"Compact, clearly printed, and a delight to use. A sine qua non for the reference collections of public, academic, and theological libraries". -- American Reference Books Annual New Edition Your patrons will find this resource comprehensive as well as compelling, with coverage on more than 2,100 North American religious groups in the U.S. and Canada -- from Adventists to Zen Buddhists. Information on these groups is presented in two distinct sections. These sections contain essays and directory listings that describe the historical development of religious families and give factual information about each group within those families, including, when available, rubrics for membership figures, educational facilities and periodicals. This new 5th edition also includes more than 200 new entries in the directory portion, and a new chapter on the Interfaith and Ecumenical family. In addition, numerous indexes help users quickly find the information they're seeking.
On t.p.: A compilation of more than 450 creeds, confessions, statements of faith, and summaries of doctrine of religious and spiritual groups in the United States and Canada.
In this fascinating work of religious criticism, Harold Bloom examines a number of American-born faiths: Pentecostalism, Mormonism, Seventh-day Adventism, Christian Science, Jehovah's Witnesses, Southern Baptism and Fundamentalism, and African American spirituality. He traces the distinctive features of American religion while asking provocative questions about the role religion plays in American culture and in each American's concept of his or her relationship to God. Bloom finds that our spiritual beliefs provide an exact portrait of our national character.
This encyclopedia provides an overview of the main religions of Latin America and the Caribbean, both its centralized transnational expressions and its local variants and schisms. These main religions include (but are not limited to) the major expressions of Christianity (Roman Catholicism, Protestantism, Pentecostalism, Mormonism, and Jehovah’s Witnesses), indigenous religions (Native American, Maya religion), syncretic Christianity (including Afro-Brazilian religions like Umbanda and Candomblé and Afro-Caribbean religions like Vodun and Santería), other world religions (Buddhism, Hinduism, Judaism, Islam), transnational New Religious Movements (Scientology, Unification Church, Hare Krishna, New Age, etc.), and new local religions (Brazil’s Igreja Universal, La Luz del Mundo from Mexico, etc.).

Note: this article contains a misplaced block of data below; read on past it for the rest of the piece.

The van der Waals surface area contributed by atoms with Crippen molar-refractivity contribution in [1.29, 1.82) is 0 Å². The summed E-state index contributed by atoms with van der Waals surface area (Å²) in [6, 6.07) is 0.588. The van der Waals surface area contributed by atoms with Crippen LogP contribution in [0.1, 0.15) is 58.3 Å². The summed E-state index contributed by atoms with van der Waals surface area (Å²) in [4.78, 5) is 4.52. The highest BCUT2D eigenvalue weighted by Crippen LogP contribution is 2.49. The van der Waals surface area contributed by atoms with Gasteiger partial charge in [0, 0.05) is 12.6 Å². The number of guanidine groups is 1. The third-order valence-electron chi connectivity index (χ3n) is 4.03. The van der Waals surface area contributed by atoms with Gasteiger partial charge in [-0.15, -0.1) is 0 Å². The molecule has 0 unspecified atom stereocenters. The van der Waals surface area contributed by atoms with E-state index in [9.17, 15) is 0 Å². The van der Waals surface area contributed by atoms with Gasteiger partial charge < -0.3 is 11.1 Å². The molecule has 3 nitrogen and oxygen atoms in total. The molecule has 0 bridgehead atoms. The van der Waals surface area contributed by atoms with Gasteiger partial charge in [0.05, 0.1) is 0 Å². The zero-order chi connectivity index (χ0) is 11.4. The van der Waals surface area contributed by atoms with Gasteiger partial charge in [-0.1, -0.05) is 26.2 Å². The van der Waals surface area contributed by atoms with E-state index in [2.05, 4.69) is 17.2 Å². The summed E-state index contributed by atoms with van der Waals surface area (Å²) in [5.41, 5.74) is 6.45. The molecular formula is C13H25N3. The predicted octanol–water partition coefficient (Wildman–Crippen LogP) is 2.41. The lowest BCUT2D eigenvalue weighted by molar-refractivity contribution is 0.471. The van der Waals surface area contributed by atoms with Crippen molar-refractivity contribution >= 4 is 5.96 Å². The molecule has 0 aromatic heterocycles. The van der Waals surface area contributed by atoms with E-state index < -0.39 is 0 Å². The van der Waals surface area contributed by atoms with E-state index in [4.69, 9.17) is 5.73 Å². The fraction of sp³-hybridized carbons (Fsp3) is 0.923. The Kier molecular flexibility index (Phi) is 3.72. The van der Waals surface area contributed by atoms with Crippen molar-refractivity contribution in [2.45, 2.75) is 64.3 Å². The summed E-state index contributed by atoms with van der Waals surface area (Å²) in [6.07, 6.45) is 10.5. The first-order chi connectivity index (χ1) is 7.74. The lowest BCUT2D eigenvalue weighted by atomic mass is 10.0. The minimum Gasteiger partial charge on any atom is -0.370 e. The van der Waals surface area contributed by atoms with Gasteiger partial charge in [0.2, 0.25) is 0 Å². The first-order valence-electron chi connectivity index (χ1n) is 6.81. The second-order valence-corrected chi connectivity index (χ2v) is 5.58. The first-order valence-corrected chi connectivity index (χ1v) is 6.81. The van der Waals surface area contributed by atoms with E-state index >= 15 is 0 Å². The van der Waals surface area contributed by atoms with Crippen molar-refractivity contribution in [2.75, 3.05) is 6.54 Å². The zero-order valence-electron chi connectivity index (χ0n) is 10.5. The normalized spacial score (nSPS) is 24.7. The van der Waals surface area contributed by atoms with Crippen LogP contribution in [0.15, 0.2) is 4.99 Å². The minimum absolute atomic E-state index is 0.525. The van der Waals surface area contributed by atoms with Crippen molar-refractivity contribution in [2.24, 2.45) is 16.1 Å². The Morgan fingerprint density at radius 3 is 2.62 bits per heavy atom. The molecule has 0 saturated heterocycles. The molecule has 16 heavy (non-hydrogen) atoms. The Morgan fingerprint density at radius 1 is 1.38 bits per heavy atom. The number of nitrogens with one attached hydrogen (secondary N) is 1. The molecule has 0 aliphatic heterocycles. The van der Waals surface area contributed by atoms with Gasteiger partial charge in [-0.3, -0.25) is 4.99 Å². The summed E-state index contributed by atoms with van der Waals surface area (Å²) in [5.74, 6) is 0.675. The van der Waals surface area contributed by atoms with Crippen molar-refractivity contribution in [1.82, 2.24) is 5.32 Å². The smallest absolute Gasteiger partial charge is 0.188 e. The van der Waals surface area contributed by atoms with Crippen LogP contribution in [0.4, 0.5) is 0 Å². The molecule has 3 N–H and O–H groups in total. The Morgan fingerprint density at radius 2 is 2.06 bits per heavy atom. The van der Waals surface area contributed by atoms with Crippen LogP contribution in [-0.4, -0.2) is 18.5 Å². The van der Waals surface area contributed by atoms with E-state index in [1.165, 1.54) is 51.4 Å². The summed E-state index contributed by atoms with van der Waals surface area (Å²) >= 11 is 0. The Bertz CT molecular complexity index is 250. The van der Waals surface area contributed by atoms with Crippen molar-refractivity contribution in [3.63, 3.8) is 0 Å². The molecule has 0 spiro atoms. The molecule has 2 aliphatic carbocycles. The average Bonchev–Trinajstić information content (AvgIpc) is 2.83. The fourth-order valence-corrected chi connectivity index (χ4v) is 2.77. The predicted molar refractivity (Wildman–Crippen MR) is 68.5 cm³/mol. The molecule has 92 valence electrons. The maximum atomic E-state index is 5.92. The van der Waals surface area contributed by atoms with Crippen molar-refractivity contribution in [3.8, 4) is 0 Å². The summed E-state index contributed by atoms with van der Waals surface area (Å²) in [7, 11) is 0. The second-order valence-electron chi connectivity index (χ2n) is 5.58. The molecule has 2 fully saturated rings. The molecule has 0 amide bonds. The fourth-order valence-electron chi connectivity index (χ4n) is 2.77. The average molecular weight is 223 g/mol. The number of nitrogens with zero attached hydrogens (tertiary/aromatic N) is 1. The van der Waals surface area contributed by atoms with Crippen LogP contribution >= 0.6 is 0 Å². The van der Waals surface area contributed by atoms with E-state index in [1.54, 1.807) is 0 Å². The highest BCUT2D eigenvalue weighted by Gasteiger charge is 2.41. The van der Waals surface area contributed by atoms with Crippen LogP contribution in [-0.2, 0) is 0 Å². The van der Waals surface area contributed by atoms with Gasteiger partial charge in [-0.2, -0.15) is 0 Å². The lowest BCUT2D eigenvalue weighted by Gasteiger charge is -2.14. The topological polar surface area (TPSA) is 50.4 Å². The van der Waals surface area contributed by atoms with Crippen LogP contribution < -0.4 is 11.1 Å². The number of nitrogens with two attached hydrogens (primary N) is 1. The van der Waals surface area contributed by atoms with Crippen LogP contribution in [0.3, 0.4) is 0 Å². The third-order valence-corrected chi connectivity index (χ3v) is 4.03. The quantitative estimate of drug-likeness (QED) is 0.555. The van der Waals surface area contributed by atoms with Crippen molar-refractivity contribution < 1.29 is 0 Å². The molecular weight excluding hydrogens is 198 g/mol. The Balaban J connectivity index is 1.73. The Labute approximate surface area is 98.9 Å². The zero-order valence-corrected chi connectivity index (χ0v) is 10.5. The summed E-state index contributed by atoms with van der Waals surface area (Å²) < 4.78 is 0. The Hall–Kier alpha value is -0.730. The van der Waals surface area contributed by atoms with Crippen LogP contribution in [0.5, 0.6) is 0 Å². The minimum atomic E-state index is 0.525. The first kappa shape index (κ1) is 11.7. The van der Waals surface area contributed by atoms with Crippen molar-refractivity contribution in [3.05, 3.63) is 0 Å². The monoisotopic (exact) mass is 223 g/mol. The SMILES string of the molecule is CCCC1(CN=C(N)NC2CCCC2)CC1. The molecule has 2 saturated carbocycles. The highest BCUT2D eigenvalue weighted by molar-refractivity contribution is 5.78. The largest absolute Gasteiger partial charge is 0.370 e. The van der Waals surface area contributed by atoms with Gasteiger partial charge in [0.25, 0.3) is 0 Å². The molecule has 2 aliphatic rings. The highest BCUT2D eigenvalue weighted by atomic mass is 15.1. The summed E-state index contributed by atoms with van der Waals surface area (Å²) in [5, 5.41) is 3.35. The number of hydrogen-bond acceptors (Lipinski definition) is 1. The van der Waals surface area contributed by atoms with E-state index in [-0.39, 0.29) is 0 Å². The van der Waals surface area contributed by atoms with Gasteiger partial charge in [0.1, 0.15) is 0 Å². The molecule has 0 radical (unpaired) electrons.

Nervous, inexperienced, confused. For most, losing your virginity is one of life's most significant moments, always to be remembered. Of course, experiences vary, but Laura Carpenter asks: Is there an ideal way to lose it? What would constitute a “positive” experience? What often compels the big step? And, further, what does “going all the way” really mean for young gays and lesbians? In this first comprehensive study of virginity loss, Carpenter teases out the complexities of all things virgin by drawing on interviews with both young men and women who are straight, gay or bisexual. Virginity Lost offers a rare window into one of life's most intimate and significant sexual moments. The stories here are frank, poignant and fascinating as Carpenter presents an array of experiences that run the gamut from triumphant to devastating. Importantly, Carpenter argues that one's experience of virginity loss can have a powerful impact on one's later sexual experiences. Especially at a time of increased debate about sexual abstinence versus safe sex education in public schools, this important volume will provide essential information about the sex lives of young people.
The variety and complexity of its traditions make African American religion one of the most difficult topics in religious studies to teach to undergraduates. The sheer scope of the material to be covered is daunting to instructors, many of whom are not experts in African American religious traditions, but are called upon to include material on African American religion in courses on American Religious History or the History of Christianity. Also, the unfamiliarity of the subject matter to the vast majority of students makes it difficult to achieve any depth in the brief time allotted in the survey courses where it is usually first encountered. The essays in this volume will supply functional, innovative ways to teach African American religious traditions in a variety of settings.